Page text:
Among the great resources at PerceptualEdge, consultant Stephen Few offers some very good discussions of individual data visualization problems, and proposes solutions for each of them. This isn’t a comprehensive treatise, but his commentary on individual cases is highly educational in itself.
Here’s a sample of a poorly done chart. Stephen rightly points out two major issues that make this misleading: a non-zero baseline, and discontinuous time frame on the X axis. I would probably add that the side-by-side column format makes aggregate comparisons of the two data series hard to digest.
Now here is Steve’s redesign of the chart. The problems identified have all been fixed in an elegant and highly functional chart. My only *small* nit with the reworked version is that the years only show up on the bottom-most chart of the three, forcing the viewer to scan down to the bottom of a long graphic in order to understand the time scale of data points at the top.
For numerous additional examples of Stephen’s great work and sound commentary, check out Stephen’s Examples page here.
Since human beings relate to the world spatially, maps are a powerful tool for analysis and sense making.They can also be beautiful works of art in their own right.
Here’s a wonderful resource: Places and Spaces: Mapping Science, a 10-year effort to build a collection of maps to encourage a “cross-disciplinary discussion on how to best track and communicate human activity and scientific progress on a global scale.” The maps are physical artifacts but the online gallery is deep and very well done.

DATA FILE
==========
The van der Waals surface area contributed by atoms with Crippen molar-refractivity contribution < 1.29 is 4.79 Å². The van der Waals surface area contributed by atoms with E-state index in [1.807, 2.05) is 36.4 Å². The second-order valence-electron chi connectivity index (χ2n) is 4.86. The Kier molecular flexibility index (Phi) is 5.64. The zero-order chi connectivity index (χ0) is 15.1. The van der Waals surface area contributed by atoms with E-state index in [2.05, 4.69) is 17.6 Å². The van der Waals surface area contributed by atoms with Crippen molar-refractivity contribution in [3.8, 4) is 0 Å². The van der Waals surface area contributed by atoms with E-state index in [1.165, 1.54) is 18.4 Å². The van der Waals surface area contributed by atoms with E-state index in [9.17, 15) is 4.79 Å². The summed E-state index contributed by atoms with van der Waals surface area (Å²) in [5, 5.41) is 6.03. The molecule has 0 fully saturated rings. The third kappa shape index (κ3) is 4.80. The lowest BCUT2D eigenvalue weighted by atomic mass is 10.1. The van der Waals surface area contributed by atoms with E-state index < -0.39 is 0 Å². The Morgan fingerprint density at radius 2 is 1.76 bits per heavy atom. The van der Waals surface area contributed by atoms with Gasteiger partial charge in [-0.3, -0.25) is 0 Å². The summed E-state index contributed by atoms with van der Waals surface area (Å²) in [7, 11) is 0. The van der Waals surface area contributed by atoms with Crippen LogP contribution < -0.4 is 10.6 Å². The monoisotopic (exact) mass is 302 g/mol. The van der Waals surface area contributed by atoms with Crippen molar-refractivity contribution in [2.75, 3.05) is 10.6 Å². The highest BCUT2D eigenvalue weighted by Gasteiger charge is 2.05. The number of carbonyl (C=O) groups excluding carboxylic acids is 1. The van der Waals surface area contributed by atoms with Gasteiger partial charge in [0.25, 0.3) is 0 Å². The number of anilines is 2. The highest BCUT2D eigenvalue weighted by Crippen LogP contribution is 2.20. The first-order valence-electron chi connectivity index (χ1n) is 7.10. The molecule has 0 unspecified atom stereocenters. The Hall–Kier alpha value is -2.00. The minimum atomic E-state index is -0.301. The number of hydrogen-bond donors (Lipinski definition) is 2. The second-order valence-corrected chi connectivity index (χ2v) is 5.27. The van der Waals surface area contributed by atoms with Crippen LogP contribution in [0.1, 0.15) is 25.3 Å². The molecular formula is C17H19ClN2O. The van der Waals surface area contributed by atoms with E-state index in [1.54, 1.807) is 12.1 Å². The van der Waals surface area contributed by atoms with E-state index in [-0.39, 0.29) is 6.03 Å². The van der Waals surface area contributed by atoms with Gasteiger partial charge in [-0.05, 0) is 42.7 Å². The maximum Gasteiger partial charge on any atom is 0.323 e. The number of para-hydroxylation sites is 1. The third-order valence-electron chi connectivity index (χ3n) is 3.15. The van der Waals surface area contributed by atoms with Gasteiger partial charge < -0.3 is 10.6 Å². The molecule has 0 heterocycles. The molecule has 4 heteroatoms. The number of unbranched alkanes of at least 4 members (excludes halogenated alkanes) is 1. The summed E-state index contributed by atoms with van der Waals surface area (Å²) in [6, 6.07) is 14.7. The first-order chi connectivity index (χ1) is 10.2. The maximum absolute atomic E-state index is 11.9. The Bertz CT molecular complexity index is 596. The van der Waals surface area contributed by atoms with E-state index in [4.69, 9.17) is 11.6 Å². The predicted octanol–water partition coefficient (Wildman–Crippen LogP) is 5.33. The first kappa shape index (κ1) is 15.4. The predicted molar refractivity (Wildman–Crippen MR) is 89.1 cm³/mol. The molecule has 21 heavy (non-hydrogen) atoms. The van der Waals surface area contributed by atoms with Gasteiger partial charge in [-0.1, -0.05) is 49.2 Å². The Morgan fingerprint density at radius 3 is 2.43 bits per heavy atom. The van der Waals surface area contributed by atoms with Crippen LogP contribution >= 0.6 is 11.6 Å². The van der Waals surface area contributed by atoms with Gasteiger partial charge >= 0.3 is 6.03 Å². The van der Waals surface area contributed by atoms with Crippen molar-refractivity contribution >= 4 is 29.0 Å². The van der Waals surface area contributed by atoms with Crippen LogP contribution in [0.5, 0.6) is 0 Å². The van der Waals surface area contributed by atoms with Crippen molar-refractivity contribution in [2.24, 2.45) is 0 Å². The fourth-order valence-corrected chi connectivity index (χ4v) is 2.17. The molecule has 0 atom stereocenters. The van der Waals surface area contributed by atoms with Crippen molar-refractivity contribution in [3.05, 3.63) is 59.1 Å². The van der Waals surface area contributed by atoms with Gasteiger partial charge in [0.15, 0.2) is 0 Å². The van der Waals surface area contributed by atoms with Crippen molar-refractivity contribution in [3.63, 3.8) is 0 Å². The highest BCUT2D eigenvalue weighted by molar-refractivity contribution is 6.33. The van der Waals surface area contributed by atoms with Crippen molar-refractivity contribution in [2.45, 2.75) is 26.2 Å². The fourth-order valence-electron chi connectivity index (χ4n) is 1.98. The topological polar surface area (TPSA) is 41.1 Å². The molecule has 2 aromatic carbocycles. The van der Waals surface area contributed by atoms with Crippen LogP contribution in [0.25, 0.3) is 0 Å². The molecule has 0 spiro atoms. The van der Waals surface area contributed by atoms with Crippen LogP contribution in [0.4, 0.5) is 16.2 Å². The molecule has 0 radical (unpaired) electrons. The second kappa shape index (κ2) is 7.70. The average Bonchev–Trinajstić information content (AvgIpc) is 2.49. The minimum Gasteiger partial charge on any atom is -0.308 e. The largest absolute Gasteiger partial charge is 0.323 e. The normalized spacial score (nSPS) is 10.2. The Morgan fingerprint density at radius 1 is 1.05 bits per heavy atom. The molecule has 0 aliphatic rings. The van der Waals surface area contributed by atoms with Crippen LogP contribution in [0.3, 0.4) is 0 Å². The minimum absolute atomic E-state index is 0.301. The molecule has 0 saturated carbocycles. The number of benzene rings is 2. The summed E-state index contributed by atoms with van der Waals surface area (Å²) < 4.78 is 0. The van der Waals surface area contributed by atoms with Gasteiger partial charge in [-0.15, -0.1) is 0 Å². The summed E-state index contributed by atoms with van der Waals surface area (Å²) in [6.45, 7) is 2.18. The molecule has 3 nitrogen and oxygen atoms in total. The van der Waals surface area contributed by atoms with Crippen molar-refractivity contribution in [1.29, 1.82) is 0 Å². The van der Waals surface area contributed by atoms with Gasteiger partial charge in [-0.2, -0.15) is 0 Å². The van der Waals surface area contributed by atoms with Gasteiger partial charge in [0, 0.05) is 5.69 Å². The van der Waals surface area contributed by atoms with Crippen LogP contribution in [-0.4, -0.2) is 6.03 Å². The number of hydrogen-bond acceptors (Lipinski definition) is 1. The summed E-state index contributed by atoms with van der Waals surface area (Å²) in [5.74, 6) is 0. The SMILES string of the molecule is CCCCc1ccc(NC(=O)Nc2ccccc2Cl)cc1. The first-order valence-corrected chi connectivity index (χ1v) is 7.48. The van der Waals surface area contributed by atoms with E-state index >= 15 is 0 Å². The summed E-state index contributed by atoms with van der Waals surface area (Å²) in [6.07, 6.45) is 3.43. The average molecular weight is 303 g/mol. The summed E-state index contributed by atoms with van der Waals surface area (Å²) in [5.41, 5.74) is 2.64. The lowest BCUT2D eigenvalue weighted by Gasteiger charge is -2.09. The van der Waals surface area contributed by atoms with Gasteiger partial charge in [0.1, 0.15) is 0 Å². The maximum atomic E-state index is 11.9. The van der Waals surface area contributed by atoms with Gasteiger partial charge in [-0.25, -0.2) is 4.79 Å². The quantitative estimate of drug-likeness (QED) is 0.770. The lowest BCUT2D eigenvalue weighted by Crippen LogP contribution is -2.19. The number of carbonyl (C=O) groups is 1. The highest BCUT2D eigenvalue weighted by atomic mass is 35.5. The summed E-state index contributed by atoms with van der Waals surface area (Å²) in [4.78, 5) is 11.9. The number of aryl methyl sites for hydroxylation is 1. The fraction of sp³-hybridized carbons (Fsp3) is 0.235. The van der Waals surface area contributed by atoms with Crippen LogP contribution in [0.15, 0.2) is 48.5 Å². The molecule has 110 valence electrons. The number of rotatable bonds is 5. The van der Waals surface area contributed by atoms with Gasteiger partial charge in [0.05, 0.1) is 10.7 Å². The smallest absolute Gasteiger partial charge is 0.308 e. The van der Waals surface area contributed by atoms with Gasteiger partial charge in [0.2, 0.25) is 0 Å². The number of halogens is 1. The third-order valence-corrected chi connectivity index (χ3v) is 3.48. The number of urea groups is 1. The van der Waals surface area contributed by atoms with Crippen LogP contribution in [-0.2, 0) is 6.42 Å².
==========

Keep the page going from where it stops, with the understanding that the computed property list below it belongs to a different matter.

The variety of representation modes in the collection is very broad, ranging from things we would recognize as maps, to Mignard’s “Napoleon’s March to Moscow” chart made famous by Tufte, to some visualizations whose beauty may outstrip their explanatory power such as this one by Ingo Günther.
For a good book on the subject of maps and science, check out Atlas of Science: Visualizing What We Know by Katy Borner (link goes to Amazon).
I just discovered a great blog for data geeks and fans of visual thinking: FlowingData, by Nathan Yau, the author of Visualize This: The FlowingData Guide to Design, Visualization, and Statistics (link to Amazon).
Among other things, Nathan has built a list of Data and Visualization Blogs Worth Following, which is a great resource in its own right.
While Nathan shares a wide variety of serious tools, there’s humor in there too. Check out this one reblogged from Doghouse Diaries: